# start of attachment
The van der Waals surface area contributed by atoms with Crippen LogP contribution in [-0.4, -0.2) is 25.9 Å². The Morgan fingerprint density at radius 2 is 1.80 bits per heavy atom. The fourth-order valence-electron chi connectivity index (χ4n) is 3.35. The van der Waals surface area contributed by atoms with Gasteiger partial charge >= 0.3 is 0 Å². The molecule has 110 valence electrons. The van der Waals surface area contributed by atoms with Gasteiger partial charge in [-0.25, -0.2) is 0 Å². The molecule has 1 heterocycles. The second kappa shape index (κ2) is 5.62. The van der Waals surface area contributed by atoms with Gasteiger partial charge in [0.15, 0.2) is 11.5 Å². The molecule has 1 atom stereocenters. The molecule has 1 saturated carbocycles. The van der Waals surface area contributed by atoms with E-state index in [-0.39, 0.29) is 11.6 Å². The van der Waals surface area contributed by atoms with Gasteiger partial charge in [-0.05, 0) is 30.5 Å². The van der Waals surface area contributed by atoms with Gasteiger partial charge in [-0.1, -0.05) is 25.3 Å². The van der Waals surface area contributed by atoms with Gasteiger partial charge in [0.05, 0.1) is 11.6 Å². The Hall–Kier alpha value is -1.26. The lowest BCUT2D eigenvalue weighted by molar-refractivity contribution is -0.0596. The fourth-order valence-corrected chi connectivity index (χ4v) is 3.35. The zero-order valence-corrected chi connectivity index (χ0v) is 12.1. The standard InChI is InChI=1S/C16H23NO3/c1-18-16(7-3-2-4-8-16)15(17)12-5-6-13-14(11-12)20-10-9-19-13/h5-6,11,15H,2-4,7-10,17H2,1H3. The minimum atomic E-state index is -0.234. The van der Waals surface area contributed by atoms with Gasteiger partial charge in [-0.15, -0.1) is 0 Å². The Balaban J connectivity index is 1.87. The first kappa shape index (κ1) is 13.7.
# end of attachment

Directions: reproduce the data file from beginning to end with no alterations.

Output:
The van der Waals surface area contributed by atoms with Crippen LogP contribution in [-0.4, -0.2) is 25.9 Å². The Morgan fingerprint density at radius 2 is 1.80 bits per heavy atom. The fourth-order valence-electron chi connectivity index (χ4n) is 3.35. The van der Waals surface area contributed by atoms with Gasteiger partial charge >= 0.3 is 0 Å². The molecule has 110 valence electrons. The van der Waals surface area contributed by atoms with Gasteiger partial charge in [-0.25, -0.2) is 0 Å². The molecule has 1 heterocycles. The second kappa shape index (κ2) is 5.62. The van der Waals surface area contributed by atoms with Gasteiger partial charge in [0.15, 0.2) is 11.5 Å². The molecule has 1 atom stereocenters. The molecule has 1 saturated carbocycles. The van der Waals surface area contributed by atoms with E-state index in [-0.39, 0.29) is 11.6 Å². The van der Waals surface area contributed by atoms with Gasteiger partial charge in [-0.05, 0) is 30.5 Å². The van der Waals surface area contributed by atoms with Gasteiger partial charge in [-0.1, -0.05) is 25.3 Å². The van der Waals surface area contributed by atoms with Gasteiger partial charge in [0.05, 0.1) is 11.6 Å². The Hall–Kier alpha value is -1.26. The lowest BCUT2D eigenvalue weighted by molar-refractivity contribution is -0.0596. The fourth-order valence-corrected chi connectivity index (χ4v) is 3.35. The zero-order valence-corrected chi connectivity index (χ0v) is 12.1. The standard InChI is InChI=1S/C16H23NO3/c1-18-16(7-3-2-4-8-16)15(17)12-5-6-13-14(11-12)20-10-9-19-13/h5-6,11,15H,2-4,7-10,17H2,1H3. The minimum atomic E-state index is -0.234. The van der Waals surface area contributed by atoms with Gasteiger partial charge in [-0.15, -0.1) is 0 Å². The Balaban J connectivity index is 1.87. The first kappa shape index (κ1) is 13.7.